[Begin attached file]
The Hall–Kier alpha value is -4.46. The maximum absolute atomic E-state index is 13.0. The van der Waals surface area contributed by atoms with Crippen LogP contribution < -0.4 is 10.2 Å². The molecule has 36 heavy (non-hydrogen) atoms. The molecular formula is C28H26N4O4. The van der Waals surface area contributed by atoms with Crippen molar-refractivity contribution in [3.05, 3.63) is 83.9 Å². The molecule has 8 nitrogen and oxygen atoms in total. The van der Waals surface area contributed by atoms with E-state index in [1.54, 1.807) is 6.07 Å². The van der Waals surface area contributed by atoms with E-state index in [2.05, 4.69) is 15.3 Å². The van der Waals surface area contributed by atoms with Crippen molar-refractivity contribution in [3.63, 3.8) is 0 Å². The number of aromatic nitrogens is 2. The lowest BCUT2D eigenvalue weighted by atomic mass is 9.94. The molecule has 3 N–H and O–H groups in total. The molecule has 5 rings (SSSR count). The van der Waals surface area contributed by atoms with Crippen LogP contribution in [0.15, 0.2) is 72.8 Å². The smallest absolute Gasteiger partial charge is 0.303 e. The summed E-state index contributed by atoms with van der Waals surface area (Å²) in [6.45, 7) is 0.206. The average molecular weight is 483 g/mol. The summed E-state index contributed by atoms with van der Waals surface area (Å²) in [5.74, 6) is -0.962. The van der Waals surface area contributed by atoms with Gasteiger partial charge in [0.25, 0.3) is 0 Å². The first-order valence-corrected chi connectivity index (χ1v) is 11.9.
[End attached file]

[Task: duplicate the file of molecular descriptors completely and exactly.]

The Hall–Kier alpha value is -4.46. The maximum absolute atomic E-state index is 13.0. The van der Waals surface area contributed by atoms with Crippen LogP contribution < -0.4 is 10.2 Å². The molecule has 36 heavy (non-hydrogen) atoms. The molecular formula is C28H26N4O4. The van der Waals surface area contributed by atoms with Crippen molar-refractivity contribution in [3.05, 3.63) is 83.9 Å². The molecule has 8 nitrogen and oxygen atoms in total. The van der Waals surface area contributed by atoms with E-state index in [1.54, 1.807) is 6.07 Å². The van der Waals surface area contributed by atoms with E-state index in [2.05, 4.69) is 15.3 Å². The van der Waals surface area contributed by atoms with Crippen molar-refractivity contribution in [3.63, 3.8) is 0 Å². The number of aromatic nitrogens is 2. The lowest BCUT2D eigenvalue weighted by atomic mass is 9.94. The molecule has 3 N–H and O–H groups in total. The molecule has 5 rings (SSSR count). The van der Waals surface area contributed by atoms with Crippen LogP contribution in [0.15, 0.2) is 72.8 Å². The smallest absolute Gasteiger partial charge is 0.303 e. The summed E-state index contributed by atoms with van der Waals surface area (Å²) in [6.45, 7) is 0.206. The average molecular weight is 483 g/mol. The summed E-state index contributed by atoms with van der Waals surface area (Å²) in [5.74, 6) is -0.962. The van der Waals surface area contributed by atoms with Gasteiger partial charge in [0.25, 0.3) is 0 Å². The first-order valence-corrected chi connectivity index (χ1v) is 11.9.